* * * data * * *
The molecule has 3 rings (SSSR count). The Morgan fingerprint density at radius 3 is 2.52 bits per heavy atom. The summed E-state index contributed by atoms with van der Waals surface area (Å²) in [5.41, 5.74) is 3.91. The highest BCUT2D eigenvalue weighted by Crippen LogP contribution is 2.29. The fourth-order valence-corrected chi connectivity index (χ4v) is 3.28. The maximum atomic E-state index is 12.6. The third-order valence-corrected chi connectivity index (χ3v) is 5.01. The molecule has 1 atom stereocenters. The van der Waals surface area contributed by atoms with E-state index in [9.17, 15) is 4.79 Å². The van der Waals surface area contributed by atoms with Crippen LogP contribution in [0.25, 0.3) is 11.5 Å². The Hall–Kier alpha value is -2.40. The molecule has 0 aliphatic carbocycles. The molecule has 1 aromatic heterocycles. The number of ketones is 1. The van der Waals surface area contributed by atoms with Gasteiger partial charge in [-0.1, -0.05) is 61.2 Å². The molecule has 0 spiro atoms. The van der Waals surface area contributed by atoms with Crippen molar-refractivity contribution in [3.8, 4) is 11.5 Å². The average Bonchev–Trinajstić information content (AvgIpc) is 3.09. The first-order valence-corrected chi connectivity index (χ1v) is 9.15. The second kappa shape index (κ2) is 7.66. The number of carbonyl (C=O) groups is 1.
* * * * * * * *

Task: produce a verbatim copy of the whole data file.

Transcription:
The molecule has 3 rings (SSSR count). The Morgan fingerprint density at radius 3 is 2.52 bits per heavy atom. The summed E-state index contributed by atoms with van der Waals surface area (Å²) in [5.41, 5.74) is 3.91. The highest BCUT2D eigenvalue weighted by Crippen LogP contribution is 2.29. The fourth-order valence-corrected chi connectivity index (χ4v) is 3.28. The maximum atomic E-state index is 12.6. The third-order valence-corrected chi connectivity index (χ3v) is 5.01. The molecule has 1 atom stereocenters. The van der Waals surface area contributed by atoms with E-state index in [9.17, 15) is 4.79 Å². The van der Waals surface area contributed by atoms with Crippen LogP contribution in [0.25, 0.3) is 11.5 Å². The Hall–Kier alpha value is -2.40. The molecule has 0 aliphatic carbocycles. The molecule has 1 aromatic heterocycles. The number of ketones is 1. The van der Waals surface area contributed by atoms with Gasteiger partial charge in [-0.1, -0.05) is 61.2 Å². The molecule has 0 spiro atoms. The van der Waals surface area contributed by atoms with Crippen molar-refractivity contribution in [3.8, 4) is 11.5 Å². The average Bonchev–Trinajstić information content (AvgIpc) is 3.09. The first-order valence-corrected chi connectivity index (χ1v) is 9.15. The second kappa shape index (κ2) is 7.66. The number of carbonyl (C=O) groups is 1.